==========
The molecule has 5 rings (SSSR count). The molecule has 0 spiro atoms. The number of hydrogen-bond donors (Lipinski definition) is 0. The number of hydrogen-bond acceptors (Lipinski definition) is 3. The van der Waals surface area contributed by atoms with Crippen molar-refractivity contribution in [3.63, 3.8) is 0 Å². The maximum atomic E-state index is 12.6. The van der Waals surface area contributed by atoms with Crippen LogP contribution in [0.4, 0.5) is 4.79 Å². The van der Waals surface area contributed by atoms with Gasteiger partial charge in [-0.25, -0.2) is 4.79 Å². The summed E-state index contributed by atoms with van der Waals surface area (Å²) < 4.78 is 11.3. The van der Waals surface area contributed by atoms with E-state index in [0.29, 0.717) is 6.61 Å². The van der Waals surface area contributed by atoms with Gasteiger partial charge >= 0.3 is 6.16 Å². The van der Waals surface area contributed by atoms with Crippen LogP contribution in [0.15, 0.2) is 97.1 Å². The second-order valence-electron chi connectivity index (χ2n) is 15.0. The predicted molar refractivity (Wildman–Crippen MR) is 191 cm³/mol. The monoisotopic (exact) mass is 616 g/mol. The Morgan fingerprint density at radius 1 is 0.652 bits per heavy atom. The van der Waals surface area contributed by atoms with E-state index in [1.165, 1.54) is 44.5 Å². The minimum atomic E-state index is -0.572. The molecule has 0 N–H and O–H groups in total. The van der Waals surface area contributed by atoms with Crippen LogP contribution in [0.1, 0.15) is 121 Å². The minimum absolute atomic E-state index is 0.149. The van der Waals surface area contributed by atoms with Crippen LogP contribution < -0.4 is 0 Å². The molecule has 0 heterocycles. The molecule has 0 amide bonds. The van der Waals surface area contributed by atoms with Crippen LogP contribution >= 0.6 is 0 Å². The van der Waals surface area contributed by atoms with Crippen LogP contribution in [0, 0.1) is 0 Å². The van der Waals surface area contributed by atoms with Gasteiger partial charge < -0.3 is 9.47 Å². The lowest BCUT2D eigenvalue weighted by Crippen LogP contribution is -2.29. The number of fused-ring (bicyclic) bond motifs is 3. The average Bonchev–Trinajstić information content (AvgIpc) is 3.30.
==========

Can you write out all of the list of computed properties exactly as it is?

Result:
The molecule has 5 rings (SSSR count). The molecule has 0 spiro atoms. The number of hydrogen-bond donors (Lipinski definition) is 0. The number of hydrogen-bond acceptors (Lipinski definition) is 3. The van der Waals surface area contributed by atoms with Crippen molar-refractivity contribution in [3.63, 3.8) is 0 Å². The maximum atomic E-state index is 12.6. The van der Waals surface area contributed by atoms with Crippen LogP contribution in [0.4, 0.5) is 4.79 Å². The van der Waals surface area contributed by atoms with Gasteiger partial charge in [-0.25, -0.2) is 4.79 Å². The summed E-state index contributed by atoms with van der Waals surface area (Å²) < 4.78 is 11.3. The van der Waals surface area contributed by atoms with E-state index in [0.29, 0.717) is 6.61 Å². The van der Waals surface area contributed by atoms with Gasteiger partial charge >= 0.3 is 6.16 Å². The van der Waals surface area contributed by atoms with Crippen LogP contribution in [0.15, 0.2) is 97.1 Å². The second-order valence-electron chi connectivity index (χ2n) is 15.0. The predicted molar refractivity (Wildman–Crippen MR) is 191 cm³/mol. The monoisotopic (exact) mass is 616 g/mol. The Morgan fingerprint density at radius 1 is 0.652 bits per heavy atom. The van der Waals surface area contributed by atoms with E-state index in [1.165, 1.54) is 44.5 Å². The minimum atomic E-state index is -0.572. The molecule has 0 N–H and O–H groups in total. The van der Waals surface area contributed by atoms with Crippen LogP contribution in [0.1, 0.15) is 121 Å². The minimum absolute atomic E-state index is 0.149. The van der Waals surface area contributed by atoms with Crippen LogP contribution < -0.4 is 0 Å². The molecule has 0 heterocycles. The molecule has 0 amide bonds. The van der Waals surface area contributed by atoms with Crippen LogP contribution >= 0.6 is 0 Å². The van der Waals surface area contributed by atoms with Crippen LogP contribution in [0, 0.1) is 0 Å². The van der Waals surface area contributed by atoms with Gasteiger partial charge < -0.3 is 9.47 Å². The lowest BCUT2D eigenvalue weighted by Crippen LogP contribution is -2.29. The number of fused-ring (bicyclic) bond motifs is 3. The average Bonchev–Trinajstić information content (AvgIpc) is 3.30.